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Home / Auto News / Nissan to spend $17.6 billion on battery-powered vehicles over five years

Nissan to spend $17.6 billion on battery-powered vehicles over five years

Nissan said nine of the 20 new vehicles to be introduced by 2026 would be purely battery-powered EVs

Car maker says that by 2030 half of its vehicles sold will be powered at least partly by batteries

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TOKYO : Nissan Motor Co. said Monday it plans to spend $17.6 billion over the next five years as it adds 20 new battery-powered vehicles to its lineup.

Nissan Motor Co. said Monday it plans to spend $17.6 billion over the next five years as it adds 20 new battery-powered vehicles to its lineup.

The company hopes to recapture a degree of the prominence it held in the electric-vehicle race after its pioneering introduction of the Leaf EV more than a decade ago. Investors have boosted the share prices of car makers that are betting big on EVs, including relative newcomers such as Tesla Inc. and industry stalwarts like Ford Motor Co. and Volkswagen AG.

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The company hopes to recapture a degree of the prominence it held in the electric-vehicle race after its pioneering introduction of the Leaf EV more than a decade ago. Investors have boosted the share prices of car makers that are betting big on EVs, including relative newcomers such as Tesla Inc. and industry stalwarts like Ford Motor Co. and Volkswagen AG.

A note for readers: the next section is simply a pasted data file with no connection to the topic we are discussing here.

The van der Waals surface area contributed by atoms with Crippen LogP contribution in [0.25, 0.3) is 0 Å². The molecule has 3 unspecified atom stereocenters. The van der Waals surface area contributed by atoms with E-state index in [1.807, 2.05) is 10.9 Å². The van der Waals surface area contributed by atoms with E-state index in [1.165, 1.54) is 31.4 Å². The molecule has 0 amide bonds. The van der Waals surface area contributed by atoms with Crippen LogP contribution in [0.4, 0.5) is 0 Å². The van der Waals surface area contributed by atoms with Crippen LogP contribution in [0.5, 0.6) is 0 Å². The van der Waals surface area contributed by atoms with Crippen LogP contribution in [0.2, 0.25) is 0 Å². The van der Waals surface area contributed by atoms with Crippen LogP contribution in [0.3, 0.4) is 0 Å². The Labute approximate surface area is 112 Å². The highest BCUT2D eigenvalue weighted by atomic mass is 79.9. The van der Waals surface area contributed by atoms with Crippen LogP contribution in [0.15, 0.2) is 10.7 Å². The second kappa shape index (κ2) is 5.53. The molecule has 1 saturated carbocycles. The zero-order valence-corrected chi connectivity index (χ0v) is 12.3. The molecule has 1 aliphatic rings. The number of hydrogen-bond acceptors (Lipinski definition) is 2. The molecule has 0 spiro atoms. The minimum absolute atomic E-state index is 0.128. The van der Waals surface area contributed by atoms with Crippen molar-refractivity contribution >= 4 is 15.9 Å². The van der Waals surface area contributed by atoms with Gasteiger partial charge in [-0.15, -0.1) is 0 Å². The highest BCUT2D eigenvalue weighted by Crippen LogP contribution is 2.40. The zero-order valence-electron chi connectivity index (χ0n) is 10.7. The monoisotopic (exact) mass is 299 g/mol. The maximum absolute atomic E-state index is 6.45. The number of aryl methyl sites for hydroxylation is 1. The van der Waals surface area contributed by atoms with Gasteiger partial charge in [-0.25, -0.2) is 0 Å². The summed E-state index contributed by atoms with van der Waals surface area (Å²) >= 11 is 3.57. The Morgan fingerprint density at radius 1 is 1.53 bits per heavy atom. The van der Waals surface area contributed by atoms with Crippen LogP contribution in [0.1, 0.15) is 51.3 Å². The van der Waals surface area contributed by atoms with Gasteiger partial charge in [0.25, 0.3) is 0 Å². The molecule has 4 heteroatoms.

“We have a 10-year head start over our competitors in electrification," said Nissan CEO Makoto Uchida. The amount the company plans to invest in the next five years is twice what it has spent on electric vehicles since 2010.

Mr. Uchida said he wants Nissan to lead the way as cars shift from gasoline to electric power, but he was cautious about setting EV sales targets. Under former leader Carlos Ghosn, Nissan and partner Renault SA once promised to sell 1.5 million electric vehicles by 2016, a target they missed by a wide margin.

“We have to closely monitor the market evolution around the world," Mr. Uchida said.

Nissan said nine of the 20 new vehicles to be introduced by 2026 would be purely battery-powered EVs. The others would include Nissan’s version of gasoline-electric hybrids, vehicles powered by electric motors but equipped with a small gasoline engine to recharge the battery while driving.

Right now, electric-vehicle sales are often driven by government regulation. That will change as the technology behind the vehicles improves, said Ashwani Gupta, Nissan’s chief operating officer. “The tipping point of EV adoption will be driven by advancement in electric platforms, powertrains and battery technologies," Mr. Gupta said.

In the U.S., the Biden administration recently issued an executive order that aims to have electric vehicles represent half of all new car sales in 2030.

Nissan said Monday that it wants pure-electric or hybrid vehicles to generate 40% of its U.S. sales by that date. Mr. Uchida said he couldn’t provide a breakdown by type of vehicle.

Nissan is working to remove expensive materials such as cobalt from its EV batteries, seeking to reduce the cost to $75 per kilowatt-hour. That would be 65% cheaper than the current generation of the Leaf, was introduced in 2017.

Beyond that, Nissan is investing more than $1 billion in solid-state batteries, which will replace the liquid electrolyte used in current lithium-ion batteries with a solid one. That technology allows batteries to be lighter and safer, Nissan said. The car maker aims to have its version in production by 2028.

Nissan said it is expanding battery-production capacity around the world to power these new vehicles, aiming to have around 52 gigawatt-hours of battery production available by 2026. Company plants in the U.S., U.K. and Japan currently can produce batteries with capacity of around 7.5 gigawatt-hours a year.

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